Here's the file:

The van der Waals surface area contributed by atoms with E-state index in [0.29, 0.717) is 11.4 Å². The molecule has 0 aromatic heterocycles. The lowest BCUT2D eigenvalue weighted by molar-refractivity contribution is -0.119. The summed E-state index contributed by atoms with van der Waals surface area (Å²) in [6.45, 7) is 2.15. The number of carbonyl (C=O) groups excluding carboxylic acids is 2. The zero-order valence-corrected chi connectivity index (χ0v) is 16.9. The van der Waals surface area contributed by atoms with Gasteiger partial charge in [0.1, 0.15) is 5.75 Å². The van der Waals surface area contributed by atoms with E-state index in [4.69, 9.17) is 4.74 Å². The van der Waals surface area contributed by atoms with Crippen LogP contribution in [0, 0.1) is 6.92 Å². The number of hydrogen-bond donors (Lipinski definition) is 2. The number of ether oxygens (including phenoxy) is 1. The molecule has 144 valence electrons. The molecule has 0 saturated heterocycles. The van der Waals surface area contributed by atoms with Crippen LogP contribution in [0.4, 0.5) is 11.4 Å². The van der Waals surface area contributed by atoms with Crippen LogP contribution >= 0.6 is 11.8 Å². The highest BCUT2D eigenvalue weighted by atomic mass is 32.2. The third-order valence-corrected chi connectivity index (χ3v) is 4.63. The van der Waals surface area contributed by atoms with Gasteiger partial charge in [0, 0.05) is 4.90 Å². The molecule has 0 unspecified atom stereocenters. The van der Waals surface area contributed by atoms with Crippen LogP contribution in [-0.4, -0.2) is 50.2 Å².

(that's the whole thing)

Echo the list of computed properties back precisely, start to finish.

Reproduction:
The van der Waals surface area contributed by atoms with E-state index in [0.29, 0.717) is 11.4 Å². The molecule has 0 aromatic heterocycles. The lowest BCUT2D eigenvalue weighted by molar-refractivity contribution is -0.119. The summed E-state index contributed by atoms with van der Waals surface area (Å²) in [6.45, 7) is 2.15. The number of carbonyl (C=O) groups excluding carboxylic acids is 2. The zero-order valence-corrected chi connectivity index (χ0v) is 16.9. The van der Waals surface area contributed by atoms with Gasteiger partial charge in [0.1, 0.15) is 5.75 Å². The van der Waals surface area contributed by atoms with E-state index in [4.69, 9.17) is 4.74 Å². The van der Waals surface area contributed by atoms with Crippen LogP contribution in [0, 0.1) is 6.92 Å². The number of hydrogen-bond donors (Lipinski definition) is 2. The number of ether oxygens (including phenoxy) is 1. The molecule has 144 valence electrons. The molecule has 0 saturated heterocycles. The van der Waals surface area contributed by atoms with Crippen LogP contribution in [0.4, 0.5) is 11.4 Å². The van der Waals surface area contributed by atoms with Crippen LogP contribution >= 0.6 is 11.8 Å². The highest BCUT2D eigenvalue weighted by atomic mass is 32.2. The third-order valence-corrected chi connectivity index (χ3v) is 4.63. The van der Waals surface area contributed by atoms with Gasteiger partial charge in [0, 0.05) is 4.90 Å². The molecule has 0 unspecified atom stereocenters. The van der Waals surface area contributed by atoms with Crippen LogP contribution in [-0.4, -0.2) is 50.2 Å².